A daycare in Arizona cares for the youngest victims of the opioid crisis.
Hushabye Nursery, in Phoenix, treats babies with neonatal withdrawal syndrome, a withdrawal-like condition caused by opioids.
NAS develops when a baby’s mother uses drugs during pregnancy, causing her babies to become addicted to the substances.
“When you see a baby going through withdrawal, you never, ever, ever forget it,” Tara Sundem, chief executive of Hushabye Nursery, told Reuters, adding that a baby going through withdrawal due to opioid use disorder will look “like” that of an adult. withdrawal.
“The fentanyl crisis continues,” Sundem continued. “And I, I don’t know. It’s kind of one of those, it’s like, are we ever going to get a little better?
Symptoms of NAS in newborns include uncontrollable tremors, muscle tension, and shortness of breath, which appear a few days after birth.
According to the Centers for Disease Control and Prevention, the number of babies born with NAS increased 82% nationally between 2010 and 2017. In 2020, about six newborns were diagnosed with NAS for every 1,000 hospitalizations.
Babies with NAS need dark, quiet spaces that mimic the womb but are large enough for an entire family, so each of the nursery’s 12 rooms has a bed for parents and a special bassinet to soothe. to the baby.
“In the nursery we have a Snoo, which is a fancy bassinet that when the baby cries starts to move,” explained Sunem. “It will make a womb noise, a kind of quiet noise to be like mommy’s heartbeat.”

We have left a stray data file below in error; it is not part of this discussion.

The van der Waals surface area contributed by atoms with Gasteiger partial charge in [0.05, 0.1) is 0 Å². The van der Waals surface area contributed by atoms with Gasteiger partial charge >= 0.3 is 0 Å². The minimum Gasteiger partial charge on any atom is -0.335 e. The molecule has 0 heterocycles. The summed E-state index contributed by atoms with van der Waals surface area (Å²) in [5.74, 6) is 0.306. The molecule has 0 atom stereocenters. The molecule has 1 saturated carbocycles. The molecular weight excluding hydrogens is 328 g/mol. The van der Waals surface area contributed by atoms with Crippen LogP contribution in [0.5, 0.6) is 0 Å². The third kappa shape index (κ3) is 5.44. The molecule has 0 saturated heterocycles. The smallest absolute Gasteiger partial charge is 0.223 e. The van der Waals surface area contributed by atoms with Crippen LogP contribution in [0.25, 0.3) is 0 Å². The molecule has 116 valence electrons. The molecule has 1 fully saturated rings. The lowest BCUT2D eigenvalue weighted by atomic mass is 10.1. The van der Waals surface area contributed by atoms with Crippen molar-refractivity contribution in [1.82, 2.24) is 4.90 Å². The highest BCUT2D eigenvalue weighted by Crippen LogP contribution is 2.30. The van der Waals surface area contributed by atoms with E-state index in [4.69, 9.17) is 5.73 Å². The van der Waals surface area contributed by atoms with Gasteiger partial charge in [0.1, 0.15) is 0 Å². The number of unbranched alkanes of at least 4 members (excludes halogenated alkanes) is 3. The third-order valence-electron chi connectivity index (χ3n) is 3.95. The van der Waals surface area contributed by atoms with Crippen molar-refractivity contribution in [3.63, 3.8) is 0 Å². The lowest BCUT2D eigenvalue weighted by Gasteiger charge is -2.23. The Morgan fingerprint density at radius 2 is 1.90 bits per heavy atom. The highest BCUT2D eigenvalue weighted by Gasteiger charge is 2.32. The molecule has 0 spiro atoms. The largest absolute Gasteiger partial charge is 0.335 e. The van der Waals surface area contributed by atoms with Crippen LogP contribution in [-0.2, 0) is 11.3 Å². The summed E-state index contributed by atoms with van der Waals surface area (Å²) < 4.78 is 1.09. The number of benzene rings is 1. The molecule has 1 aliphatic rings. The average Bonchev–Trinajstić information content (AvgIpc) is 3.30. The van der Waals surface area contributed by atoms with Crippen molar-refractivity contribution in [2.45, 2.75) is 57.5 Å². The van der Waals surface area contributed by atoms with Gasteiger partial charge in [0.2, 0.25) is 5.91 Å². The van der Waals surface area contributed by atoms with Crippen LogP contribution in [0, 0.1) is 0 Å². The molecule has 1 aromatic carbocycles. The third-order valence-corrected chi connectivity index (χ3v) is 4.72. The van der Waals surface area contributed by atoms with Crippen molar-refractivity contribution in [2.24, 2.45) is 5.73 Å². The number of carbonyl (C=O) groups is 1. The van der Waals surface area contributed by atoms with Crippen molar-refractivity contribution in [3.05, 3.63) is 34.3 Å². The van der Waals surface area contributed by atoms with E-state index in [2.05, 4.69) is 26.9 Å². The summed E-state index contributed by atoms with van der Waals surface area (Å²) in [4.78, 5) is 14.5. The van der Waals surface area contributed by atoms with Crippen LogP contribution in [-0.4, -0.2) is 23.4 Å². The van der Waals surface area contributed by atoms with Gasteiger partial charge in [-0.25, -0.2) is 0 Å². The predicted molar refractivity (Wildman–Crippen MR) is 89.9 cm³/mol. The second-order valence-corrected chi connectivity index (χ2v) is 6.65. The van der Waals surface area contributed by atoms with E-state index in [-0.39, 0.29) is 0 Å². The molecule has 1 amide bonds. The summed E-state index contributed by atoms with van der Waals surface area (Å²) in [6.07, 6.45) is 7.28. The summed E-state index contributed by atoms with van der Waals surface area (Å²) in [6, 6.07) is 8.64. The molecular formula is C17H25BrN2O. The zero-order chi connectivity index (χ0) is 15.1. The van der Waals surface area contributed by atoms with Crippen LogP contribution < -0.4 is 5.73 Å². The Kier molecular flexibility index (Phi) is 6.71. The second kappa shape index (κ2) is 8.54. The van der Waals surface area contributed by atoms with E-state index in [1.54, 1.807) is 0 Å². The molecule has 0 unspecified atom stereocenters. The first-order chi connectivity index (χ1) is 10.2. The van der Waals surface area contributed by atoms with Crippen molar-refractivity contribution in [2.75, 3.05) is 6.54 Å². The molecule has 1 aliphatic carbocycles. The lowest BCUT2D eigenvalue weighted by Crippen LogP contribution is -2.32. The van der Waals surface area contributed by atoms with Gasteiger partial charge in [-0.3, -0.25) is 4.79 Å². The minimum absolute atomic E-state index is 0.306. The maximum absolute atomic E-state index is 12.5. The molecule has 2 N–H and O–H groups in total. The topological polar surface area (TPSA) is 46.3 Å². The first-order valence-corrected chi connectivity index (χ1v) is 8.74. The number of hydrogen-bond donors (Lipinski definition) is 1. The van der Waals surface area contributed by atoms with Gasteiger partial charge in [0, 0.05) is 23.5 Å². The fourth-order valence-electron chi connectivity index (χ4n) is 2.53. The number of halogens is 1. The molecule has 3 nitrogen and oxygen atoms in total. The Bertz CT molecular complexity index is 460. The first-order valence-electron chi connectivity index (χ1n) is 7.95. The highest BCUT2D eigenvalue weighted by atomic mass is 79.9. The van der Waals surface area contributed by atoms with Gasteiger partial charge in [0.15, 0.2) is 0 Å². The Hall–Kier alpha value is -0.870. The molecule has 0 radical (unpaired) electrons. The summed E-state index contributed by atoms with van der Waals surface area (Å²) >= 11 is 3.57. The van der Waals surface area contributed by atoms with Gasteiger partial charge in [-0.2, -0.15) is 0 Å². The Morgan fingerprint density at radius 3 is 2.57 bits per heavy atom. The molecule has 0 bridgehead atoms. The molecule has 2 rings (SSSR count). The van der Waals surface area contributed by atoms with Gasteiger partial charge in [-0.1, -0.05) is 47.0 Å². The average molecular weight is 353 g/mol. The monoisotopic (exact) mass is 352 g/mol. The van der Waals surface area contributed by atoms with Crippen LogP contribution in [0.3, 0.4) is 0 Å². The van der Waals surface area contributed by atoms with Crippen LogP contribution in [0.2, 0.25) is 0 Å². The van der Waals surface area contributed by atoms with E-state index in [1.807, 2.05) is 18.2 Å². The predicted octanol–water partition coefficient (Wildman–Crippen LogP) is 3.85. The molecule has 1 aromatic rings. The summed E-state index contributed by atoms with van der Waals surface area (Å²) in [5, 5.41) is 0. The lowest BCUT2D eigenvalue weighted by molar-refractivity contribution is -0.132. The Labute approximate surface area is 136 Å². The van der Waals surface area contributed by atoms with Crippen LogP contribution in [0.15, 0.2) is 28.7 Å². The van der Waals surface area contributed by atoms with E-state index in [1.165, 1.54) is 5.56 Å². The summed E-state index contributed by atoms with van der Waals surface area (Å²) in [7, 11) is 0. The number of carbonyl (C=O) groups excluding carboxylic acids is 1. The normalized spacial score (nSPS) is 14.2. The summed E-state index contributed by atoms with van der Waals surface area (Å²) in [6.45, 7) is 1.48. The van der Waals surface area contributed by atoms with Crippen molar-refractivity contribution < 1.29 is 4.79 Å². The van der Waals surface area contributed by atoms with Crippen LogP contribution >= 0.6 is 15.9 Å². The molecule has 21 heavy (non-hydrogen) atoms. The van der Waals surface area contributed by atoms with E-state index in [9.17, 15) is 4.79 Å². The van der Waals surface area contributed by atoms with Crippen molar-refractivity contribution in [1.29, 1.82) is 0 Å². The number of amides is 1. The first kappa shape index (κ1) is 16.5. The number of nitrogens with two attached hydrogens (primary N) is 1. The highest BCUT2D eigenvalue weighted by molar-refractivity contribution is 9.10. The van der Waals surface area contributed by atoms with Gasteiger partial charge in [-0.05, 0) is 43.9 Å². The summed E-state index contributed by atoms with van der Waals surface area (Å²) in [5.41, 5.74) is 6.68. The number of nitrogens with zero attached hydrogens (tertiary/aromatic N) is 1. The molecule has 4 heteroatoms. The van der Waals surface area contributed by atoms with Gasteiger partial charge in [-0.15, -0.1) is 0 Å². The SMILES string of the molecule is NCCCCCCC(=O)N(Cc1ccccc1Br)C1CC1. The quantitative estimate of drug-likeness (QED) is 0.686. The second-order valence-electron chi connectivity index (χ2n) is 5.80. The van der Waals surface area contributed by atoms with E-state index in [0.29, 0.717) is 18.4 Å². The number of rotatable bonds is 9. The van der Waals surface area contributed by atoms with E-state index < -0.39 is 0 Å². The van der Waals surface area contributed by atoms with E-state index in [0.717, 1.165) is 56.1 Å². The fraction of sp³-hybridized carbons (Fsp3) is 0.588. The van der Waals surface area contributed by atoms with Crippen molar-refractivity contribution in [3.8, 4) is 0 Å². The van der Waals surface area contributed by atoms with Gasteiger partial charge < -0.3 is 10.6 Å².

“If I hadn’t met Hushabye, I would have had no idea what NAS was,” Clarissa Collins, a recovering addict who was in Hushabye with her newborn daughter, told Reuters. “What to look for, how to take care of my baby, I had no knowledge.”
Collins is now a Peer Support Specialist at Hushabye.
Families usually stay at Hushabye for eight days, while NAS treatment can last anywhere from 1 week to 6 months.
Each room also has the overdose antidote Narcan, which everyone in Hushabye is taught to administer.
“You never know, when you’re going to have someone fight, you’re going to need this,” Sundem explained. “Even when we don’t think anyone we know does. We make. So families take it home. Even families, foster families, it’s like please take him with you. You never know. It’s that often.”
Dr. Suma Rao, a neonatologist and NICU medical director at Banner University Medical Center, said they see “a lot” of fentanyl detoxes in babies, especially since many illicit drugs are laced with the potentially deadly synthetic opioid drug.
“Fentanyl is used or abused by moms,” Rao explained. “[Often] the mother may or may not know that she has been taking this that has been mixed with fentanyl.”